Lilies are often associated with the celebration of Annunciation. When Eve was driven from Paradise, lilies bloomed wherever her tears fell onto the earth and Gabriel presented lilies to the Virgin Mary when he announced that her Son would re-open Paradise to mankind. Other legends say that lilies blossomed from drops of milk from Hera’s breasts that fell upon the earth and that the lily was therefore the only flower with a soul. Lilies are traditionally considered to drive away ghosts and evil (esp. the Evil Eye) and can break love spells. The first lily of the season strengthens whoever finds it.
Roses are also associated with Annunciation and are used to cast love spells or in healing magic. If you plant roses in your garden, they are said to grow best if you have stolen the seeds from someone else and will then attract the faerie folk.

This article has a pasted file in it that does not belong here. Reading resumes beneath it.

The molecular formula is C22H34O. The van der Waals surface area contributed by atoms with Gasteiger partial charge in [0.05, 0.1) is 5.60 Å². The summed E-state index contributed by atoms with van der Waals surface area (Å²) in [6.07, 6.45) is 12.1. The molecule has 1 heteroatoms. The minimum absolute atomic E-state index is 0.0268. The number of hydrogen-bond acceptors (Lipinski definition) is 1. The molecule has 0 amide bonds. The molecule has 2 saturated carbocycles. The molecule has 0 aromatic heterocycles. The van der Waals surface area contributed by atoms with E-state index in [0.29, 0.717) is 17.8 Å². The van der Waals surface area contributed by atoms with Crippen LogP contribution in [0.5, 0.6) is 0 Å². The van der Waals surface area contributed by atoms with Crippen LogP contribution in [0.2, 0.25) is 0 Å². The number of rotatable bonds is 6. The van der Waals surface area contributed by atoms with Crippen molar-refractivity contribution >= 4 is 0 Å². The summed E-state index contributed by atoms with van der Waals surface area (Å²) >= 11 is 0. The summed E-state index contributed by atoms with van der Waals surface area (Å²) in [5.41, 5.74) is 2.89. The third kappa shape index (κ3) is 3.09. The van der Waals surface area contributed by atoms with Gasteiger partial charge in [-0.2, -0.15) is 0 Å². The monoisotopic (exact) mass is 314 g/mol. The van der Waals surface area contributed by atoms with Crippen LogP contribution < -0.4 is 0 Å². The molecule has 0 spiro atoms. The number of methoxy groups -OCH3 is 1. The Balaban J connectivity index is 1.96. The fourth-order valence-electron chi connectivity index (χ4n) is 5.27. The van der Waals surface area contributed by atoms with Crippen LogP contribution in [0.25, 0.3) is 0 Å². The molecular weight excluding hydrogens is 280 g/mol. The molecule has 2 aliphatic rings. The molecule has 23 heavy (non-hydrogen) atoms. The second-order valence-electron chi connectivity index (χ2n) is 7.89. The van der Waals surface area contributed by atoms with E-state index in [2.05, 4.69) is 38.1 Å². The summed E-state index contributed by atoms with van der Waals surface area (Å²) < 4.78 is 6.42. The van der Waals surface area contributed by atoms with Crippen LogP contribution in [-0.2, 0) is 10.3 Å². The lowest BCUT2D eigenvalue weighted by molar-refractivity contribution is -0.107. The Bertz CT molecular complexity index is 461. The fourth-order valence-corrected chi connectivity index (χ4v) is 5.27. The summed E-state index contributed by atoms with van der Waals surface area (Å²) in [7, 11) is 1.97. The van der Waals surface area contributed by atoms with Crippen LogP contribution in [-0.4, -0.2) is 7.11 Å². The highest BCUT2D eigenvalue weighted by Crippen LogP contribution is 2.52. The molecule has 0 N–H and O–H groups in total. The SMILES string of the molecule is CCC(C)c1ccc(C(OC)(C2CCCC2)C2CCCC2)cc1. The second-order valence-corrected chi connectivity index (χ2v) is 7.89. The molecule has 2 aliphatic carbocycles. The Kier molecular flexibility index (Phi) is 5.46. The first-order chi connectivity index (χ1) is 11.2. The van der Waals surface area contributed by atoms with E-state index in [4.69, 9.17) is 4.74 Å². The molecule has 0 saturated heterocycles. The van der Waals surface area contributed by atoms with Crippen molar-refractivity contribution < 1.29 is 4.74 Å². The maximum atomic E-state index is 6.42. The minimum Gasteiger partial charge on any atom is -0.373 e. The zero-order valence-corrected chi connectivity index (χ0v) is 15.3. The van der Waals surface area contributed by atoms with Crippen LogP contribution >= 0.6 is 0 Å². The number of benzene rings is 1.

The Annunciation is celebrated on March 25 (the traditional date of the springtime equinox). Not only was Annunciation — and the equinox — vital to keeping track of time for secular purposes, many ancient and medieval authors claimed that the Annunciation/equinox date were vital at many points of salvation history: the birthday of Adam and the Crucifixion were said to have occurred on March 25 as well. Some also said that March 25 marked the fall of Lucifer, the parting of the Red Sea, as well as the day on which God said, “Let there be light!”
Sometimes called “Lady Day,” the Annunciation was kept as New Year’s Day in many places; the last to give up Annunciation as the New Year’s Day was England and its American colonies in 1752. The correct synchronization of the equinox with the Annunciation is a critical element in the calculation of the date of Easter and the medieval and Renaissance disconnect between the Annunciation and the equinox prompted Pope Gregory XIII to reform the calendar in 1582.